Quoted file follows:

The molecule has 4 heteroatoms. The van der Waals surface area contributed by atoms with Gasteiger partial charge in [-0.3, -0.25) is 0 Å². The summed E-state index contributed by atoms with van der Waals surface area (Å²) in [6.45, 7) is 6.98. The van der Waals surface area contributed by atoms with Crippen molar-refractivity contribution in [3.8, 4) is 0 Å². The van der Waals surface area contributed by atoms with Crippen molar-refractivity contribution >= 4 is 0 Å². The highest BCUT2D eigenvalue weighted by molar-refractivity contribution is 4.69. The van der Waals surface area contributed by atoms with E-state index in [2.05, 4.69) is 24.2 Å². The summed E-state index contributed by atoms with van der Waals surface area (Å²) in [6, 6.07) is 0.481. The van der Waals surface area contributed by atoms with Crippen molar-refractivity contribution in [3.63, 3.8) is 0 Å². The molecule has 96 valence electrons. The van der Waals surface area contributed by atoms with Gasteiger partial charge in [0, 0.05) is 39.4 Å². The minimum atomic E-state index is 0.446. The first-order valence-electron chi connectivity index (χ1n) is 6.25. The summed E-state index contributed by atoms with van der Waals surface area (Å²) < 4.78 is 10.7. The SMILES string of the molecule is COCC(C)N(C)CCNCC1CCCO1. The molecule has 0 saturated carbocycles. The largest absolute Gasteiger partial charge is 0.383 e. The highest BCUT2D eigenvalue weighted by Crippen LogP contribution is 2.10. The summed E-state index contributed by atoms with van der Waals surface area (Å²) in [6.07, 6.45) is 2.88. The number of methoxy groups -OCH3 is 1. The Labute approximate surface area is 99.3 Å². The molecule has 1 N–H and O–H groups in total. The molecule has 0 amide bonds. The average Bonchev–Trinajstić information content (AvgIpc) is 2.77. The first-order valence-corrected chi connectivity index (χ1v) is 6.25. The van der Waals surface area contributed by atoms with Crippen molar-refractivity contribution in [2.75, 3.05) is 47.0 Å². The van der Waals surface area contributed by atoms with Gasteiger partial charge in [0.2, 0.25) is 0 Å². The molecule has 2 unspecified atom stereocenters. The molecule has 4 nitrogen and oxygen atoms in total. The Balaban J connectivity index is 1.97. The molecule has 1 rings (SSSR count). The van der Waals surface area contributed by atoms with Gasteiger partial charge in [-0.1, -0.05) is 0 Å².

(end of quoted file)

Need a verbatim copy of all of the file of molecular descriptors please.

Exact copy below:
The molecule has 4 heteroatoms. The van der Waals surface area contributed by atoms with Gasteiger partial charge in [-0.3, -0.25) is 0 Å². The summed E-state index contributed by atoms with van der Waals surface area (Å²) in [6.45, 7) is 6.98. The van der Waals surface area contributed by atoms with Crippen molar-refractivity contribution in [3.8, 4) is 0 Å². The van der Waals surface area contributed by atoms with Crippen molar-refractivity contribution >= 4 is 0 Å². The highest BCUT2D eigenvalue weighted by molar-refractivity contribution is 4.69. The van der Waals surface area contributed by atoms with E-state index in [2.05, 4.69) is 24.2 Å². The summed E-state index contributed by atoms with van der Waals surface area (Å²) in [6, 6.07) is 0.481. The van der Waals surface area contributed by atoms with Crippen molar-refractivity contribution in [3.63, 3.8) is 0 Å². The molecule has 96 valence electrons. The van der Waals surface area contributed by atoms with Gasteiger partial charge in [0, 0.05) is 39.4 Å². The minimum atomic E-state index is 0.446. The first-order valence-electron chi connectivity index (χ1n) is 6.25. The summed E-state index contributed by atoms with van der Waals surface area (Å²) < 4.78 is 10.7. The SMILES string of the molecule is COCC(C)N(C)CCNCC1CCCO1. The molecule has 0 saturated carbocycles. The largest absolute Gasteiger partial charge is 0.383 e. The highest BCUT2D eigenvalue weighted by Crippen LogP contribution is 2.10. The summed E-state index contributed by atoms with van der Waals surface area (Å²) in [6.07, 6.45) is 2.88. The number of methoxy groups -OCH3 is 1. The Labute approximate surface area is 99.3 Å². The molecule has 1 N–H and O–H groups in total. The molecule has 0 amide bonds. The average Bonchev–Trinajstić information content (AvgIpc) is 2.77. The first-order valence-corrected chi connectivity index (χ1v) is 6.25. The van der Waals surface area contributed by atoms with Crippen molar-refractivity contribution in [2.75, 3.05) is 47.0 Å². The van der Waals surface area contributed by atoms with Gasteiger partial charge in [0.2, 0.25) is 0 Å². The molecule has 2 unspecified atom stereocenters. The molecule has 4 nitrogen and oxygen atoms in total. The Balaban J connectivity index is 1.97. The molecule has 1 rings (SSSR count). The van der Waals surface area contributed by atoms with Gasteiger partial charge in [-0.1, -0.05) is 0 Å².